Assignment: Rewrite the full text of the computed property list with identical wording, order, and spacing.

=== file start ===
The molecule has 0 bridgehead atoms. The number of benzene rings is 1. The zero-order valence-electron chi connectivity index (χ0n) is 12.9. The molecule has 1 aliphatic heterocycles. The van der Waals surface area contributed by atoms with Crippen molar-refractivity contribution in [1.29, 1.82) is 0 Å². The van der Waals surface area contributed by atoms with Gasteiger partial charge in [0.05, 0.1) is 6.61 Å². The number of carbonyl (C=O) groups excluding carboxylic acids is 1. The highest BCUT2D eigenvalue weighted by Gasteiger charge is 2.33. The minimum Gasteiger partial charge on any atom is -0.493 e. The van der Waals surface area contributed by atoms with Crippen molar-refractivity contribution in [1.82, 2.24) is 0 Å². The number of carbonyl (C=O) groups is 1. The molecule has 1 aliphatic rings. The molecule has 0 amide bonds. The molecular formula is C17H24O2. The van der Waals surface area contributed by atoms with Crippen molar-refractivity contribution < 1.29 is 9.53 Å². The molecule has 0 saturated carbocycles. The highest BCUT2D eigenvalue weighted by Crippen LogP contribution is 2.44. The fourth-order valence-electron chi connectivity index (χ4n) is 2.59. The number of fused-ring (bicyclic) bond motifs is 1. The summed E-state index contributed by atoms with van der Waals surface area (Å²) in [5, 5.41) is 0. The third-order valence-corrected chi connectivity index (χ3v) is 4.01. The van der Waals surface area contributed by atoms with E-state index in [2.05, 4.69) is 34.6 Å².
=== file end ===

The molecule has 0 bridgehead atoms. The number of benzene rings is 1. The zero-order valence-electron chi connectivity index (χ0n) is 12.9. The molecule has 1 aliphatic heterocycles. The van der Waals surface area contributed by atoms with Crippen molar-refractivity contribution in [1.29, 1.82) is 0 Å². The van der Waals surface area contributed by atoms with Gasteiger partial charge in [0.05, 0.1) is 6.61 Å². The number of carbonyl (C=O) groups excluding carboxylic acids is 1. The highest BCUT2D eigenvalue weighted by Gasteiger charge is 2.33. The minimum Gasteiger partial charge on any atom is -0.493 e. The van der Waals surface area contributed by atoms with Crippen molar-refractivity contribution in [1.82, 2.24) is 0 Å². The number of carbonyl (C=O) groups is 1. The molecule has 1 aliphatic rings. The molecule has 0 amide bonds. The molecular formula is C17H24O2. The van der Waals surface area contributed by atoms with Crippen molar-refractivity contribution < 1.29 is 9.53 Å². The molecule has 0 saturated carbocycles. The highest BCUT2D eigenvalue weighted by Crippen LogP contribution is 2.44. The fourth-order valence-electron chi connectivity index (χ4n) is 2.59. The number of fused-ring (bicyclic) bond motifs is 1. The summed E-state index contributed by atoms with van der Waals surface area (Å²) in [5, 5.41) is 0. The third-order valence-corrected chi connectivity index (χ3v) is 4.01. The van der Waals surface area contributed by atoms with E-state index in [2.05, 4.69) is 34.6 Å².